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Saying Happy Birthday

Rome wasn't built in a day. It took a long time for the seven Lazio villages to form a greater whole that we recognize as Rome. As people we are never complete, there isn't a moment when you stop and realize things have reached the finishing line. For me birthdays are those milestones that make up the path that leads into the road of my life.

So you can say that I enjoy my husband's birthday, my kids' birthdays, and yes even my birthday. All of these are little reminders that we are alive, developing, maturing, and learning. I look forward to these moments. Each year we choose different themes for our birthday party. Usually it is something that means something to the one celebrating. For example my youngest decided that over the course of the last year she loves horses. So of course the theme was easy to guess. While this isn't always a given, that party was easy to decorate. We've used the same site for a couple of parties, if you notice they specialize in just about any type of party you can imagine. This brought up the question for us; "Do people actually need all of these options?"

Even though we have a theme for the parties they are more akin to the celebrations that my husband and I had growing up. They are traditional small celebrations with either friends and/or family.

There was an interesting article on psychologytoday.com that highlighted the current trend towards bigger is better.

I think that it is interesting on a number of levels. To quote the article:

Rarely do we stop to consider why we have birthday parties in the first place. Or perhaps more importantly, what do our children think about all this? Do they even understand what is being celebrated? What do young children understand about birthdays and birthday parties?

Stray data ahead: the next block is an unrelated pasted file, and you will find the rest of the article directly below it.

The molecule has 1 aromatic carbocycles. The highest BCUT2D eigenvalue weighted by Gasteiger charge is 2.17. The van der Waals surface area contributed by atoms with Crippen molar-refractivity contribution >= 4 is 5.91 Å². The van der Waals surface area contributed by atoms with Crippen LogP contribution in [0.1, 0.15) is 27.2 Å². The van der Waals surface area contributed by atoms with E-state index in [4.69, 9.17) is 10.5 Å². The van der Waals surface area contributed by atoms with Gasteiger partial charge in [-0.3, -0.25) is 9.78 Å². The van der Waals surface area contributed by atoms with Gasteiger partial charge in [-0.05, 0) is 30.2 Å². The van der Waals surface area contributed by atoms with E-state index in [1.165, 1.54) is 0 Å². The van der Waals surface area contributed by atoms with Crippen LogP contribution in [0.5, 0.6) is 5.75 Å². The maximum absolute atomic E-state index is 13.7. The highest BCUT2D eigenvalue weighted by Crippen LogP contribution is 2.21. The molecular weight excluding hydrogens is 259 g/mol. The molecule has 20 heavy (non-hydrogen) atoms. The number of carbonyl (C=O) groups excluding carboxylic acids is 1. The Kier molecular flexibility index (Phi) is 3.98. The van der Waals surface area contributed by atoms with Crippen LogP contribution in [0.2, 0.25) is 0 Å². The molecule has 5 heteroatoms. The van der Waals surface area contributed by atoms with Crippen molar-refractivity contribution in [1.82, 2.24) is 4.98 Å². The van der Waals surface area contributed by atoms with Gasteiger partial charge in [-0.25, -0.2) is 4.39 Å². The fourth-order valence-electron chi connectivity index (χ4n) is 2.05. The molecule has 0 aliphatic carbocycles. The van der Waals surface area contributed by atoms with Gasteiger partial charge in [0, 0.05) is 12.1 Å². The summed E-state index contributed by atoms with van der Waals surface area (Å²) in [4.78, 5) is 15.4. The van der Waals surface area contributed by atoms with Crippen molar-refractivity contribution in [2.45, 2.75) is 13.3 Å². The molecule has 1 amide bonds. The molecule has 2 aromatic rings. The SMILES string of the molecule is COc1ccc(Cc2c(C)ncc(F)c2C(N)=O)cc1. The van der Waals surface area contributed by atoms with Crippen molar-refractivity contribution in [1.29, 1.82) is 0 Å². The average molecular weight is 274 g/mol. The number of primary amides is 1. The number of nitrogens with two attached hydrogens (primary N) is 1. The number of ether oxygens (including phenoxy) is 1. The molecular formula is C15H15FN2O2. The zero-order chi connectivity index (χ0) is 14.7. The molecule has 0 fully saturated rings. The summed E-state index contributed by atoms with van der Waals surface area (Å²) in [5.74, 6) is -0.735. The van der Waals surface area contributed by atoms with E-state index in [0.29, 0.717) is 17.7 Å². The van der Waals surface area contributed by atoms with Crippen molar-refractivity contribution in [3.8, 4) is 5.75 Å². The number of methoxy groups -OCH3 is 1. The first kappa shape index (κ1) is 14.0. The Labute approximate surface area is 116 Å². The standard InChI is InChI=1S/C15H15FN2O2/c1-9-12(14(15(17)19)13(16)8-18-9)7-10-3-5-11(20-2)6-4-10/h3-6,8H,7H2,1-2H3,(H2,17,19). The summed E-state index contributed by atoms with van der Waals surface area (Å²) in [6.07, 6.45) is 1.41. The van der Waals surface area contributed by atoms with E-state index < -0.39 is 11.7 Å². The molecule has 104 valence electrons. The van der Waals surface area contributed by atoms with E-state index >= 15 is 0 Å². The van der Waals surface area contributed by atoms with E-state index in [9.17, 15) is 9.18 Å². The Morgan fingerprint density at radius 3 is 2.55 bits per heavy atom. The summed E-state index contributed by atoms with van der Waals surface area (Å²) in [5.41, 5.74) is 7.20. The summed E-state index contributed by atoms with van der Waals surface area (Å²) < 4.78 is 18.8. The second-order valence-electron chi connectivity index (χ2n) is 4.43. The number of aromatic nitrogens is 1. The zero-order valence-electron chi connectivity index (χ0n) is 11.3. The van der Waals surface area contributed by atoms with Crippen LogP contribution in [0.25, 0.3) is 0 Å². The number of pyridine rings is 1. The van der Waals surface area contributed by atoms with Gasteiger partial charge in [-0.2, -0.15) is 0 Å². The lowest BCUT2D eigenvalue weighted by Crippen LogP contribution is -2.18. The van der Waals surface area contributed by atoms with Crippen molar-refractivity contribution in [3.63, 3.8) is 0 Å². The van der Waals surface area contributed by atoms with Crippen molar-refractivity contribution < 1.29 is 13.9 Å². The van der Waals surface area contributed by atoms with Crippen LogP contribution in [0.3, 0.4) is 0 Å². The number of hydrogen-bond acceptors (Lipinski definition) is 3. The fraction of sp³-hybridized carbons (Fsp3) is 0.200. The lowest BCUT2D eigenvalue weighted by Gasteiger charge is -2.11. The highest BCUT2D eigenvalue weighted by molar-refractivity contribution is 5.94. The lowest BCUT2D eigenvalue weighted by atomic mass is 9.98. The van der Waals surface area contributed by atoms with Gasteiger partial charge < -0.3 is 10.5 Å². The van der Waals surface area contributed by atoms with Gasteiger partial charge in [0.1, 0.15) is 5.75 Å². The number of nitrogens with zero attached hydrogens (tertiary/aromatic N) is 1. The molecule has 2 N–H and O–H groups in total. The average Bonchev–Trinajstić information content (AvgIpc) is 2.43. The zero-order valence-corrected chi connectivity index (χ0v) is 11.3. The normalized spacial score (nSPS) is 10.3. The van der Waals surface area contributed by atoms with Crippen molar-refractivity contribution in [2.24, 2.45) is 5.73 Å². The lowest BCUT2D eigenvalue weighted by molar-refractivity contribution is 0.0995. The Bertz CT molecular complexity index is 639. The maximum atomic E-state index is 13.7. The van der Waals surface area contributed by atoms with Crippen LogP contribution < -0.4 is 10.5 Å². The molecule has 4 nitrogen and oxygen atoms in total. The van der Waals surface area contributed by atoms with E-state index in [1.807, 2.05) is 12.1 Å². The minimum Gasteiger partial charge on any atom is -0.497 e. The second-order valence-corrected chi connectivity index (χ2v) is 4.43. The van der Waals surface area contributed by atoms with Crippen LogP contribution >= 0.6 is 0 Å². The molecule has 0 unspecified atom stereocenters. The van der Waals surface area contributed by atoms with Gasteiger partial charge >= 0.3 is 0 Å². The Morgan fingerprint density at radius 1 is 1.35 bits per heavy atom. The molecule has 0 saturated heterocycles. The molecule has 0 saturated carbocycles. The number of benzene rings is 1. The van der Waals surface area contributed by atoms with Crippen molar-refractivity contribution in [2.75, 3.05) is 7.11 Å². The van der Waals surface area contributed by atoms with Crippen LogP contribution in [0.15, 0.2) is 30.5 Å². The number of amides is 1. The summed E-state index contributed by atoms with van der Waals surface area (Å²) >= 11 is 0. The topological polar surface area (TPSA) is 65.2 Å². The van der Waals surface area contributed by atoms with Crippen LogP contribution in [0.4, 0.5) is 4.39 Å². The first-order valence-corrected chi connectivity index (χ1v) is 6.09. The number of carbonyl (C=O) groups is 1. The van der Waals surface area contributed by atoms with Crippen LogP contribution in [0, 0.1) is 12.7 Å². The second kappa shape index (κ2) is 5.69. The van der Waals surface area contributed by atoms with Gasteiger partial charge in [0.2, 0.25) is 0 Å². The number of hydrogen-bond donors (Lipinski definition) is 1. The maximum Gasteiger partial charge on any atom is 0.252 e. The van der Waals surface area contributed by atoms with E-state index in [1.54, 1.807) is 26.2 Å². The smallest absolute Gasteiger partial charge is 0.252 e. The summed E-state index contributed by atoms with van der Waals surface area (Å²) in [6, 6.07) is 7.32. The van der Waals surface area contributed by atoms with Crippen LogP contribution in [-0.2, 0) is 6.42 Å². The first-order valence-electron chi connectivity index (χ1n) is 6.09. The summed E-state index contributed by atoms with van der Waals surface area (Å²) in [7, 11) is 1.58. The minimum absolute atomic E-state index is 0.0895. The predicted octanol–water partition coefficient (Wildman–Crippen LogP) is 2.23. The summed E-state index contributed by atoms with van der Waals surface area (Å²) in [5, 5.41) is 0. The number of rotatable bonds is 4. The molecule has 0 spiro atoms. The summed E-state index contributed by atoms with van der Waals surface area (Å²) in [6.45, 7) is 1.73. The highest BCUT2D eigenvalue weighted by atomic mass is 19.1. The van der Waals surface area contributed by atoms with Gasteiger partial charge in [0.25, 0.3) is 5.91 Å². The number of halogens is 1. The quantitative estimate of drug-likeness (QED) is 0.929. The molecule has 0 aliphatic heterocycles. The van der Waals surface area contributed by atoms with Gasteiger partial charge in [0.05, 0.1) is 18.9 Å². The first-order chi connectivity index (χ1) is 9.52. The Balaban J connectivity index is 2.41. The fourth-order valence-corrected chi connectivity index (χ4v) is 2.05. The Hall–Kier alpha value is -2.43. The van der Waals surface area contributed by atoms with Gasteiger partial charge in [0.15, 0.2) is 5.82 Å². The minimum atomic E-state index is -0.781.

When our children were able to cognitively understand what, well, the big deal was about they looked forward to the idea, but never expected more than what was being planned. In the same article the author gave an example of a boy who was turning six year olds, he and his family flew on "the day of his birthday, he and his family were out of the country, so instead of a full-fledged party they simply had a cake, he blew out the candles, and they promised him a party when they returned home." This in and of itself is enough to confuse most children that are in the position to understand the basic concept of what the day represents. For the child, it was an abstract thought, that was not based on a standardized concept, rather abstract and arbitrarily assigned. As he was preparing for the promised party he was insistent that he was now turning seven, "this child clearly seemed to believe that birthday parties play a causal role in the aging process. Two cognitive developmental studies support this possibility."

How is it that we have taken one of the most exciting days in a child's life, one filled with laughter, silly games, and lots of cake and ice cream and shifted it into the realm of international travel and unsustainable consumerism?

As parent's we want to give our children as many possibilities of happiness as we are in a position to give. We want to make them happy, thus it is an understandable jump for some to make it a day they will never forget (until next year rolls around) and while is is admirable it places both the parents and child in a position that quickly allows things to get out of focus.

My husband told me a story once when we were dating. He related the happiest birthday he could recall. His grandmother made him a cake that had Superman on it. She didn't buy the cake, she made it from scratch. This was long before the day of super herĂ³ themed parties (my son just attended one last month, he was Ironman). He showed me a picture taken of him that day and there are only a few instances when I have seen him beam more (notably on the day our children were born).

I will close with four words. Bigger isn't always better.